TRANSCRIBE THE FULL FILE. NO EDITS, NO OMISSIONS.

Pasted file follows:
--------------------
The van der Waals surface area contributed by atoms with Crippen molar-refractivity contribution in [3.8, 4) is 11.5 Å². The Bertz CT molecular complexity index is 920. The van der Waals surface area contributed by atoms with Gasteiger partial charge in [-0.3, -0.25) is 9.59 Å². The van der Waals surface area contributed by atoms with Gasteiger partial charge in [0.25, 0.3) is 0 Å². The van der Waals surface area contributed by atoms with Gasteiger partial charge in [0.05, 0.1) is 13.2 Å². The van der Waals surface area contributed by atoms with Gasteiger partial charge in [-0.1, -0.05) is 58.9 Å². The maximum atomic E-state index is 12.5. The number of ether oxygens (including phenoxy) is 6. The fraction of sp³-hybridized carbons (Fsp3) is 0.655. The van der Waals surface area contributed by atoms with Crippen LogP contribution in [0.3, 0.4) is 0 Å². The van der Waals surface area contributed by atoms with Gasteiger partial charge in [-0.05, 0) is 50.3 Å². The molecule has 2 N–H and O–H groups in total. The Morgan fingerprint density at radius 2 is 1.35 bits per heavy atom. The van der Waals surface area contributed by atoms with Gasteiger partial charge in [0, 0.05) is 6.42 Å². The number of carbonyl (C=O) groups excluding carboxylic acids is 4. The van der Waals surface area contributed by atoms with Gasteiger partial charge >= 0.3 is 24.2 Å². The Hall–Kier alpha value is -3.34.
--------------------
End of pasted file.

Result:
The van der Waals surface area contributed by atoms with Crippen molar-refractivity contribution in [3.8, 4) is 11.5 Å². The Bertz CT molecular complexity index is 920. The van der Waals surface area contributed by atoms with Gasteiger partial charge in [-0.3, -0.25) is 9.59 Å². The van der Waals surface area contributed by atoms with Gasteiger partial charge in [0.25, 0.3) is 0 Å². The van der Waals surface area contributed by atoms with Gasteiger partial charge in [0.05, 0.1) is 13.2 Å². The van der Waals surface area contributed by atoms with Gasteiger partial charge in [-0.1, -0.05) is 58.9 Å². The maximum atomic E-state index is 12.5. The number of ether oxygens (including phenoxy) is 6. The fraction of sp³-hybridized carbons (Fsp3) is 0.655. The van der Waals surface area contributed by atoms with Crippen LogP contribution in [0.3, 0.4) is 0 Å². The van der Waals surface area contributed by atoms with Gasteiger partial charge in [-0.05, 0) is 50.3 Å². The molecule has 2 N–H and O–H groups in total. The Morgan fingerprint density at radius 2 is 1.35 bits per heavy atom. The van der Waals surface area contributed by atoms with Gasteiger partial charge in [0, 0.05) is 6.42 Å². The number of carbonyl (C=O) groups excluding carboxylic acids is 4. The van der Waals surface area contributed by atoms with Gasteiger partial charge >= 0.3 is 24.2 Å². The Hall–Kier alpha value is -3.34.